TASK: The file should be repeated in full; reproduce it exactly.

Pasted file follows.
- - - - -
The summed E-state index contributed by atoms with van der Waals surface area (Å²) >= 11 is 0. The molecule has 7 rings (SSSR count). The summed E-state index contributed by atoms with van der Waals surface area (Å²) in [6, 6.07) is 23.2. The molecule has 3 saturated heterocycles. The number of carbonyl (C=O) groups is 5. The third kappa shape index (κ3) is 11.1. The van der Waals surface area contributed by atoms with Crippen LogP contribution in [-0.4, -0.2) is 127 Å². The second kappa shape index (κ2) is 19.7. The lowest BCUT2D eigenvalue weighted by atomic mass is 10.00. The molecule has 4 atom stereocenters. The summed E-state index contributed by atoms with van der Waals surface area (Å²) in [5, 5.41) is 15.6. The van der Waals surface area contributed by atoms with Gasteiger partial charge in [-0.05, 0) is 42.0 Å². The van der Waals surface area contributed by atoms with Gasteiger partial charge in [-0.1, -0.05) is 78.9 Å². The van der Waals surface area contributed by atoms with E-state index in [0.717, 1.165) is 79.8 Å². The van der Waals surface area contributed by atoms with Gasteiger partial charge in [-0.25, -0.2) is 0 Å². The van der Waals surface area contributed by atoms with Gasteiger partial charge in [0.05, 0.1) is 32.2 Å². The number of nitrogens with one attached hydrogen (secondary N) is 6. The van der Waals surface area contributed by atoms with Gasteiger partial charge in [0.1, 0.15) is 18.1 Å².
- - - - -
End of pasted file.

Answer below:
The summed E-state index contributed by atoms with van der Waals surface area (Å²) >= 11 is 0. The molecule has 7 rings (SSSR count). The summed E-state index contributed by atoms with van der Waals surface area (Å²) in [6, 6.07) is 23.2. The molecule has 3 saturated heterocycles. The number of carbonyl (C=O) groups is 5. The third kappa shape index (κ3) is 11.1. The van der Waals surface area contributed by atoms with Crippen LogP contribution in [-0.4, -0.2) is 127 Å². The second kappa shape index (κ2) is 19.7. The lowest BCUT2D eigenvalue weighted by atomic mass is 10.00. The molecule has 4 atom stereocenters. The summed E-state index contributed by atoms with van der Waals surface area (Å²) in [5, 5.41) is 15.6. The van der Waals surface area contributed by atoms with Gasteiger partial charge in [-0.05, 0) is 42.0 Å². The van der Waals surface area contributed by atoms with Gasteiger partial charge in [-0.1, -0.05) is 78.9 Å². The van der Waals surface area contributed by atoms with E-state index in [0.717, 1.165) is 79.8 Å². The van der Waals surface area contributed by atoms with Gasteiger partial charge in [-0.25, -0.2) is 0 Å². The van der Waals surface area contributed by atoms with Gasteiger partial charge in [0.05, 0.1) is 32.2 Å². The number of nitrogens with one attached hydrogen (secondary N) is 6. The van der Waals surface area contributed by atoms with Gasteiger partial charge in [0.1, 0.15) is 18.1 Å².